However, new ANSI and OSHA regulations have created new issues that will need to be addressed, and will require improvements to the existing designs to maintain compliance. In particular, upcoming OSHA regulations will soon require the use of "sterile" eye wash fluids. The regulatory and production requirements for "sterile" eyewash fluids are far greater than the previous "non-sterile" standards and will make the production of the existing cartridges cost prohibitive. Moreover, OSHA and ANSI recommended guidelines instruct that a user should wash his or her eyes for a full fifteen minutes prior to seeking immediate medical attention.
Accordingly, there is a need in the industry for an improved cartridge assembly which can be filled with a sterile fluid, maintained in a sterile condition for the required shelf-life of the product, provide for safe shipment, handling and storage of the product, and provide for simple installation and replacement, and finally provide a reliable dispensing arrangement for emergency use. In addition, there is a need for a timing system and alert system to inform a user that they have treated their eyes according to OSHA and ANSI standards. Furthermore, there is a need for an improved delivery system which can accommodate the different requirements of the new "sterile" cartridge assemblies, while reducing costs and maintaining simple installation and upkeep of the system.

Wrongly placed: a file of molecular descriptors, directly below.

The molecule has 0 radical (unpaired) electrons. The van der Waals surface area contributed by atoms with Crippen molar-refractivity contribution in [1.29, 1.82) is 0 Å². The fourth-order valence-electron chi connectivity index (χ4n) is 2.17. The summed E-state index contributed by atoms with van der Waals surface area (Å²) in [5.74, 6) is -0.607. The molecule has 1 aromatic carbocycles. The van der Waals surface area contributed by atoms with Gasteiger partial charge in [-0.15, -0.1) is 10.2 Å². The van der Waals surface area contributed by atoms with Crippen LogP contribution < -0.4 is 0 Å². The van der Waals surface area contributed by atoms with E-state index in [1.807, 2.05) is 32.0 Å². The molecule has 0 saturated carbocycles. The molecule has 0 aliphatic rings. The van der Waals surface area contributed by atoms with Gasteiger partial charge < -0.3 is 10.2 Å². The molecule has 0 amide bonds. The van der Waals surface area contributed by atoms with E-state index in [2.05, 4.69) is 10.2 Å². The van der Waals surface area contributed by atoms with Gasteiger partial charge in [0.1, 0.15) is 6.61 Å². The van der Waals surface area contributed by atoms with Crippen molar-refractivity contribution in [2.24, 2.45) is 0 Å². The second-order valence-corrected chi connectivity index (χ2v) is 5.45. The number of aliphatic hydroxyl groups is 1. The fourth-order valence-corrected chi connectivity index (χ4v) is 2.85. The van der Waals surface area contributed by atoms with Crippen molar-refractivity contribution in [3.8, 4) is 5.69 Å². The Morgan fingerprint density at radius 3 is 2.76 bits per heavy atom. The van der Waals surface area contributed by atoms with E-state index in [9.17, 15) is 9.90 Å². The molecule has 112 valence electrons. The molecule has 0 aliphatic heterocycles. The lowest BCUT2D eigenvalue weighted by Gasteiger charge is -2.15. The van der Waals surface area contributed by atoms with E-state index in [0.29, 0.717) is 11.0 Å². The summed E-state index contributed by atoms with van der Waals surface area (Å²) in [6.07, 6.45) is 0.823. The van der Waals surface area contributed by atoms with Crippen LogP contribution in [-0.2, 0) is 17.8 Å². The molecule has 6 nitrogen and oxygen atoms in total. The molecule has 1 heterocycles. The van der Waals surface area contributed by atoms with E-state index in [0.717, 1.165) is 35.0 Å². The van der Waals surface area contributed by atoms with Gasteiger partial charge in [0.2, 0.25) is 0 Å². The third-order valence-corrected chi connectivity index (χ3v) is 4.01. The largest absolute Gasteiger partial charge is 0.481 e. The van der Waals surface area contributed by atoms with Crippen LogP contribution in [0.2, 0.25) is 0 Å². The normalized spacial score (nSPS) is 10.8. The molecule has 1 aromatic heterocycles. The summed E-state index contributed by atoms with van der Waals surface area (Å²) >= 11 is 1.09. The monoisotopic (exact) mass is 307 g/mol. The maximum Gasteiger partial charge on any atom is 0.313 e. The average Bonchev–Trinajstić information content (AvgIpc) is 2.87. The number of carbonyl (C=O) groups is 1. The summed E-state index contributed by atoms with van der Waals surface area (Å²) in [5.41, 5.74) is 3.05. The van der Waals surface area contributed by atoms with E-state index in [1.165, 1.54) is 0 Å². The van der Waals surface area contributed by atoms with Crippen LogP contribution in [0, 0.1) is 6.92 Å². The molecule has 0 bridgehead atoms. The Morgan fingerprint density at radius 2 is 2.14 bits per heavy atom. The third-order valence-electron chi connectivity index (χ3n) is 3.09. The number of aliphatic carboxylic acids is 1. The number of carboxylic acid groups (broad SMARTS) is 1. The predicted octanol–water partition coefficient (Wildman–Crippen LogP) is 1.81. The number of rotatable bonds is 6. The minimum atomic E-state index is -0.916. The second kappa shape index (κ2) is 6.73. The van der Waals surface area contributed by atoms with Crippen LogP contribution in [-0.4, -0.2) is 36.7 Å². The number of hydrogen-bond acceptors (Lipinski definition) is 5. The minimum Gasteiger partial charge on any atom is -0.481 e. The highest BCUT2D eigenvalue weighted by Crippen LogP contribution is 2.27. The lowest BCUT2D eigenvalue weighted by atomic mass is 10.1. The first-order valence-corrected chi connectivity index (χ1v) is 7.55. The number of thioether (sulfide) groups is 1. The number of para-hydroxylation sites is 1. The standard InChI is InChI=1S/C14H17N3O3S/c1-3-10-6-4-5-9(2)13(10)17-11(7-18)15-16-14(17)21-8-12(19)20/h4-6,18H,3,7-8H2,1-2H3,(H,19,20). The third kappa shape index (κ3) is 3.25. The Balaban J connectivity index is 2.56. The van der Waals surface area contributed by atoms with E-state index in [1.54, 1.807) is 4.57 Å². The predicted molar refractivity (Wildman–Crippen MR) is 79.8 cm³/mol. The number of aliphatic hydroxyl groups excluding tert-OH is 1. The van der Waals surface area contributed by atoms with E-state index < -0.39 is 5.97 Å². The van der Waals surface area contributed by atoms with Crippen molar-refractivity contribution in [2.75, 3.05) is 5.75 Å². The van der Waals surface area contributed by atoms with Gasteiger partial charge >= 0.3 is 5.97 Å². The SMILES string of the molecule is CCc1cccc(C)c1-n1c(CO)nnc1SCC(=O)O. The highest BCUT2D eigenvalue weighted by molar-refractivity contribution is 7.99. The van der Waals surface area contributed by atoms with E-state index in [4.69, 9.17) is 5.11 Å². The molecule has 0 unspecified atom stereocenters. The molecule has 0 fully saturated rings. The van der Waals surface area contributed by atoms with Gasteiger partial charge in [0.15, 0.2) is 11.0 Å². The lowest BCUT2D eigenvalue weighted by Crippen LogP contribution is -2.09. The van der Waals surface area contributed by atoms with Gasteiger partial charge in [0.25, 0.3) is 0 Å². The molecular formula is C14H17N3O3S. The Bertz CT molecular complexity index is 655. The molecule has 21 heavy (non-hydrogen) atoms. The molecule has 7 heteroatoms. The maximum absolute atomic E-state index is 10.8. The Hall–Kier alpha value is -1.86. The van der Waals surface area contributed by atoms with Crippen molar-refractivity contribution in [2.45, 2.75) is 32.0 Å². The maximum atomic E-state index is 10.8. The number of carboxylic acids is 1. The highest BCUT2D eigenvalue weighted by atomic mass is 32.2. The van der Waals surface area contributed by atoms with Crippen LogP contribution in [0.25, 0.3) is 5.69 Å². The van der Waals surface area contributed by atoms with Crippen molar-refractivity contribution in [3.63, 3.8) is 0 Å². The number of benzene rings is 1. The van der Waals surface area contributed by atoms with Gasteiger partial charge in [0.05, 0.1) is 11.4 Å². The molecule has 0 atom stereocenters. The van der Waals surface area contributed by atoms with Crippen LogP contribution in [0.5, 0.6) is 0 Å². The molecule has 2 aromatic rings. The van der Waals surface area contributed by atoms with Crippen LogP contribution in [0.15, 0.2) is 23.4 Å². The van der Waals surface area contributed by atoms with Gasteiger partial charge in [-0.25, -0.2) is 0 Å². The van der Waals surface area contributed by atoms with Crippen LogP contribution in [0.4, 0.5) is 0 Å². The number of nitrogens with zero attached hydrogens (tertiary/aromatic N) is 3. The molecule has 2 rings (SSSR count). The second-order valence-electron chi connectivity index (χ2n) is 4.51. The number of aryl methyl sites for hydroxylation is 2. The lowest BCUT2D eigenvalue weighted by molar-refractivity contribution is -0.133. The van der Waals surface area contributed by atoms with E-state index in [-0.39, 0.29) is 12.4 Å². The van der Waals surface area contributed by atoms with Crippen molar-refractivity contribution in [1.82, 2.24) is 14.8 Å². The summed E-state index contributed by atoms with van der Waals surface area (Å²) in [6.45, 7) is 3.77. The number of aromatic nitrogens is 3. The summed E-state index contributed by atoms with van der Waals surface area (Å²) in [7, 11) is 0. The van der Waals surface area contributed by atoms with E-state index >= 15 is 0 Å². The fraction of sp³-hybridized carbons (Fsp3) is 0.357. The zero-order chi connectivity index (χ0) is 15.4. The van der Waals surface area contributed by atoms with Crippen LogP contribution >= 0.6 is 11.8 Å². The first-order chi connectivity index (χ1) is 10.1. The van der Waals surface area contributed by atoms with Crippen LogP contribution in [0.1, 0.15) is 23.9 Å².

SUMMARY OF THE INVENTION
The present invention solves the problems of the prior art by providing an alarm system for emergency eyewash station that signals an audible alert to the area that the eyewash station has been activated. The eyewash station of the present invention also subsequently times and informs the user when they have washed their eyes for a sufficient amount of time as recommended under OSHA and ANSI guidelines so that the individual seeks appropriate medical attention thereafter.
BRIEF DESCRIPTION OF THE DRAWINGS
These and other features, aspects, and advantages of the present invention will become better understood with reference to the following description, appended claims, and accompanying drawings where:
FIG. 1 is a front perspective view of an emergency eyewash station with the actuator arm closed;
FIG. 2 is a front perspective view of the emergency eyewash station with the actuator arm open;
FIG. 3 is a perspective view of the alarm module of the present invention;
FIG. 4 is a partial cross-section view of an emergency eyewash station showing the alarm module installed;
FIG. 5 is a top perspective view of the alarm module disassembled;
FIG. 6A is a top portion of a flow diagram showing the logic of the timing circuit of the alarm module; and
FIG. 6B is a bottom portion of the flow diagram shown in FIG. 6A.
DESCRIPTION OF THE PREFERRED EMBODIMENT